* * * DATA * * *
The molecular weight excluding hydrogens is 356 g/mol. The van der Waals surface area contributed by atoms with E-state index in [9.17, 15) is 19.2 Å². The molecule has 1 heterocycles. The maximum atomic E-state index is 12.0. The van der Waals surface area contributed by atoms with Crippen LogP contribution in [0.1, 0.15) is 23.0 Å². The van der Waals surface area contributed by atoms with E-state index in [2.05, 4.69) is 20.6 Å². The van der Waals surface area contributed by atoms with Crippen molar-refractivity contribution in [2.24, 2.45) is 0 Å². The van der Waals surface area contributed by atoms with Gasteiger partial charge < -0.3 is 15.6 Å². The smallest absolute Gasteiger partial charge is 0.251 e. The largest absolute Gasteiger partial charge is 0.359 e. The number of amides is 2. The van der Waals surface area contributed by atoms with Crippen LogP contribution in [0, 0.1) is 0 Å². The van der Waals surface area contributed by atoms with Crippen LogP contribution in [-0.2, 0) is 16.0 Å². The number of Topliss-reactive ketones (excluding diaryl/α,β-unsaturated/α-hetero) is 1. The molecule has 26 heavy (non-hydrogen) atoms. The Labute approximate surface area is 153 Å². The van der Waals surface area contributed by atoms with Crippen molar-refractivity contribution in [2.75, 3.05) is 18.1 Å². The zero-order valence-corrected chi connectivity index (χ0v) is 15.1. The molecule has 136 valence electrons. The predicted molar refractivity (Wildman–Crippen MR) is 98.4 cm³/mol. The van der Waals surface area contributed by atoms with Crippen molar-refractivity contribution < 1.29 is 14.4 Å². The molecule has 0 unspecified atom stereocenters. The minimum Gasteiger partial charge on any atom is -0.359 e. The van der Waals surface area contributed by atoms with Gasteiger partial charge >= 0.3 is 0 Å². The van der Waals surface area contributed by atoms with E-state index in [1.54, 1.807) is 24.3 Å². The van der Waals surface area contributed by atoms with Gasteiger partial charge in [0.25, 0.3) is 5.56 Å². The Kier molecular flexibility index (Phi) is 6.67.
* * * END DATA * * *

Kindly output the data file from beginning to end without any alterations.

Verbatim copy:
The molecular weight excluding hydrogens is 356 g/mol. The van der Waals surface area contributed by atoms with E-state index in [9.17, 15) is 19.2 Å². The molecule has 1 heterocycles. The maximum atomic E-state index is 12.0. The van der Waals surface area contributed by atoms with Crippen LogP contribution in [0.1, 0.15) is 23.0 Å². The van der Waals surface area contributed by atoms with E-state index in [2.05, 4.69) is 20.6 Å². The van der Waals surface area contributed by atoms with Crippen molar-refractivity contribution in [2.24, 2.45) is 0 Å². The van der Waals surface area contributed by atoms with Gasteiger partial charge < -0.3 is 15.6 Å². The smallest absolute Gasteiger partial charge is 0.251 e. The largest absolute Gasteiger partial charge is 0.359 e. The number of amides is 2. The van der Waals surface area contributed by atoms with Crippen LogP contribution in [0, 0.1) is 0 Å². The van der Waals surface area contributed by atoms with Crippen LogP contribution in [-0.2, 0) is 16.0 Å². The number of Topliss-reactive ketones (excluding diaryl/α,β-unsaturated/α-hetero) is 1. The molecule has 26 heavy (non-hydrogen) atoms. The Labute approximate surface area is 153 Å². The van der Waals surface area contributed by atoms with Crippen molar-refractivity contribution in [2.75, 3.05) is 18.1 Å². The zero-order valence-corrected chi connectivity index (χ0v) is 15.1. The molecule has 136 valence electrons. The predicted molar refractivity (Wildman–Crippen MR) is 98.4 cm³/mol. The van der Waals surface area contributed by atoms with Crippen molar-refractivity contribution < 1.29 is 14.4 Å². The molecule has 0 unspecified atom stereocenters. The minimum Gasteiger partial charge on any atom is -0.359 e. The van der Waals surface area contributed by atoms with Gasteiger partial charge >= 0.3 is 0 Å². The van der Waals surface area contributed by atoms with E-state index in [1.54, 1.807) is 24.3 Å². The van der Waals surface area contributed by atoms with Gasteiger partial charge in [0.25, 0.3) is 5.56 Å². The Kier molecular flexibility index (Phi) is 6.67.